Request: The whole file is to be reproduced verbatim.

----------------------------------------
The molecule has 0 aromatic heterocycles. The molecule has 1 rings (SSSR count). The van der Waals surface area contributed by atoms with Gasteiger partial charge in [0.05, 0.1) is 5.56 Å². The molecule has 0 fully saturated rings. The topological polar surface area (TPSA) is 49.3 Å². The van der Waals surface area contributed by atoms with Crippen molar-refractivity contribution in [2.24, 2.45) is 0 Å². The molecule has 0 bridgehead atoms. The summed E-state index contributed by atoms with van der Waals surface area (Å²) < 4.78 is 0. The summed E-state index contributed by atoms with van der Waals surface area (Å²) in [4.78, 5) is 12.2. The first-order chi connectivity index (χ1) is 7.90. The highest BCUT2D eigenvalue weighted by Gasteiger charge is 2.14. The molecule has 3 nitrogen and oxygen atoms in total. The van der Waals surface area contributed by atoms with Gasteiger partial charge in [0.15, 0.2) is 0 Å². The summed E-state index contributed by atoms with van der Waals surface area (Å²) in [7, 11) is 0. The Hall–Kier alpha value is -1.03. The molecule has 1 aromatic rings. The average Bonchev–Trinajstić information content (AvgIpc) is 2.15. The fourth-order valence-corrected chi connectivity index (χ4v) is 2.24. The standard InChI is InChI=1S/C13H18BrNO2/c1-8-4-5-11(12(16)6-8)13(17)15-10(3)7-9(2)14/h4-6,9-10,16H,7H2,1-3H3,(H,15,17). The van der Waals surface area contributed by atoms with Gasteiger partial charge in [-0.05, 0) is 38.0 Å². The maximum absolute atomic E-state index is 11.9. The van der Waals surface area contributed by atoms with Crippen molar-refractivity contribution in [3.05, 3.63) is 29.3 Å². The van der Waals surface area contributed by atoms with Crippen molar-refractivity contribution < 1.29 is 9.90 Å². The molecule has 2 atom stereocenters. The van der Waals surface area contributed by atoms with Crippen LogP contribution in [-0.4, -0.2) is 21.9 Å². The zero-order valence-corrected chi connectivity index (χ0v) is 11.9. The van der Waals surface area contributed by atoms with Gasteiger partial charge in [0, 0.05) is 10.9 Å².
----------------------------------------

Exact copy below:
The molecule has 0 aromatic heterocycles. The molecule has 1 rings (SSSR count). The van der Waals surface area contributed by atoms with Gasteiger partial charge in [0.05, 0.1) is 5.56 Å². The molecule has 0 fully saturated rings. The topological polar surface area (TPSA) is 49.3 Å². The van der Waals surface area contributed by atoms with Crippen molar-refractivity contribution in [2.24, 2.45) is 0 Å². The molecule has 0 bridgehead atoms. The summed E-state index contributed by atoms with van der Waals surface area (Å²) < 4.78 is 0. The summed E-state index contributed by atoms with van der Waals surface area (Å²) in [4.78, 5) is 12.2. The first-order chi connectivity index (χ1) is 7.90. The highest BCUT2D eigenvalue weighted by Gasteiger charge is 2.14. The molecule has 3 nitrogen and oxygen atoms in total. The van der Waals surface area contributed by atoms with Gasteiger partial charge in [0.15, 0.2) is 0 Å². The summed E-state index contributed by atoms with van der Waals surface area (Å²) in [7, 11) is 0. The Hall–Kier alpha value is -1.03. The molecule has 1 aromatic rings. The average Bonchev–Trinajstić information content (AvgIpc) is 2.15. The fourth-order valence-corrected chi connectivity index (χ4v) is 2.24. The standard InChI is InChI=1S/C13H18BrNO2/c1-8-4-5-11(12(16)6-8)13(17)15-10(3)7-9(2)14/h4-6,9-10,16H,7H2,1-3H3,(H,15,17). The van der Waals surface area contributed by atoms with Gasteiger partial charge in [-0.05, 0) is 38.0 Å². The maximum absolute atomic E-state index is 11.9. The van der Waals surface area contributed by atoms with Crippen molar-refractivity contribution in [3.05, 3.63) is 29.3 Å². The van der Waals surface area contributed by atoms with Crippen molar-refractivity contribution < 1.29 is 9.90 Å². The molecule has 2 atom stereocenters. The van der Waals surface area contributed by atoms with Crippen LogP contribution in [-0.4, -0.2) is 21.9 Å². The zero-order valence-corrected chi connectivity index (χ0v) is 11.9. The van der Waals surface area contributed by atoms with Gasteiger partial charge in [0, 0.05) is 10.9 Å².